Hunter Walk and Satya Patel are Co-Founders and Partners @ Homebrew, one of the leading seed funds of the last decade. Following 10 years of stellar returns with investments in the likes of Chime, Plaid, Gusto and many others, they decided to not accept any further LP capital and to only invest their own money moving forward through Homebrew Forever.
In Today's Discussion on Homebrew We Breakdown:
1. ) The Foundings of a Great Partnership:
- What was the moment when Hunter and Satya decided they were going to go out and raise their first fund with Homebrew I?
- What are the core principles that all founding partners need to align on before they start a firm together? What questions should they ask of each other?
- Why does being independently wealthy coming into a partnership make the partnership easier and more efficient to operate? What changes when the partners have money already?
2.) What Changes When Moving From LP Dollars to Personal Capital:
- Why did Hunter and Satya decide to not raise any further capital from external LPs?
- Asset allocation-wise, how did they determine how much is the right amount to set aside for the first 2 years of investing? How many investments do they want to make with that cash?
- How does investing their personal capital change their deployment pace and cadence?
- How does it change their approach to reserves management and follow-on financing?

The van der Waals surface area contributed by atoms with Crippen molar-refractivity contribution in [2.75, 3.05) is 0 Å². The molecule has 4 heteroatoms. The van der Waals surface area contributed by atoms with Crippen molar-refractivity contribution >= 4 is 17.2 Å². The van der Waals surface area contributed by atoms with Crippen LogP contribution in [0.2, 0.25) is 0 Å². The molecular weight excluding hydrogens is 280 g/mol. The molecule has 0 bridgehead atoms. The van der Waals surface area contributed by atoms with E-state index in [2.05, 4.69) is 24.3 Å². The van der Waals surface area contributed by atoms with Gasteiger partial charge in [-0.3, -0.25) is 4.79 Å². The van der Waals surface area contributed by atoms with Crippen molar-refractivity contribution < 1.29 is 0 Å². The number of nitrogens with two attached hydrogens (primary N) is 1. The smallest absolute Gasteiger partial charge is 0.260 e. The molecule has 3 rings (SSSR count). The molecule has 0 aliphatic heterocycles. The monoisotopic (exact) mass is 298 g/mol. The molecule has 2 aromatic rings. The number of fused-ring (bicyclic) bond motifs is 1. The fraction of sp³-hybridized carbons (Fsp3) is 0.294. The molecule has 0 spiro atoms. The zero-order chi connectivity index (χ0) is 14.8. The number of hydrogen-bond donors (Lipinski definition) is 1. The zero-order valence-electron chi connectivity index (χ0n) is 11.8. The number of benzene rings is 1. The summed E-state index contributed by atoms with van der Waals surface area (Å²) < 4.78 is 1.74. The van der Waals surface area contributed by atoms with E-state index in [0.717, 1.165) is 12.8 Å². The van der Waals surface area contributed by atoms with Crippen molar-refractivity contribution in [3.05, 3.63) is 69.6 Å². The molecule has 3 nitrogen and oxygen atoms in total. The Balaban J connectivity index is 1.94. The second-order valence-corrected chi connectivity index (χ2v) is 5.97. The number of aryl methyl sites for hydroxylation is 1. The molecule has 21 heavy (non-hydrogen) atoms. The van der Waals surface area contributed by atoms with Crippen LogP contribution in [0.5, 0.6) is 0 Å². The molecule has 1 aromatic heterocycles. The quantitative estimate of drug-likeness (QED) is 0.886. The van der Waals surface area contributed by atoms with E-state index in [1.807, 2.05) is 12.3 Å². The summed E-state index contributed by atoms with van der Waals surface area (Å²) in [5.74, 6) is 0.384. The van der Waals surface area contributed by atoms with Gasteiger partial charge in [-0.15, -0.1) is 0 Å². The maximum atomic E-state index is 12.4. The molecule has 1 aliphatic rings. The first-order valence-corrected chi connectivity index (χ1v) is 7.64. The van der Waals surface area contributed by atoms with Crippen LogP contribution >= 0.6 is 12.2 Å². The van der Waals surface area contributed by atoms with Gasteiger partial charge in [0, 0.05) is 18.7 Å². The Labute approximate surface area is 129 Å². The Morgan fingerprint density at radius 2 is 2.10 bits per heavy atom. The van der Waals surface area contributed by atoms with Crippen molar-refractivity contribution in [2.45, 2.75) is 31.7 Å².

- How does it change their approach to pricing? How price sensitive are they today?
3.) Analyzing the Seed Landscape Today:
- Why do Hunter and Satya not think that a $100M seed fund is enough to properly execute a world-class seed strategy today?
- Who is their competition with the new strategy? How does it change their relationship with large multi-stage funds? How does it change their relationship with seed funds?
- Do they agree that the last generation of sub $20M micro-funds will not raise another fund in this cycle? How did their entrance impact the seed landscape over the last few years?
- Why are LPs also to blame for many of the original seed managers raising larger and larger funds?
4.) Companies: Money and People are The Problem:
- Why has too much money been such a problem for many Homebrew portfolio companies over the last few years? How has too much money changed their execution plans?
- What happens to the "living dead" companies with many years of runway but no product market fit?
- Who does this market cater to well? Who will thrive in this market?
- What have people forgotten about both startups and venture in the last 2 years that we have to remember?
- Why is this generation so entitled and expectant? Why are startups not a get-rich-quick scheme?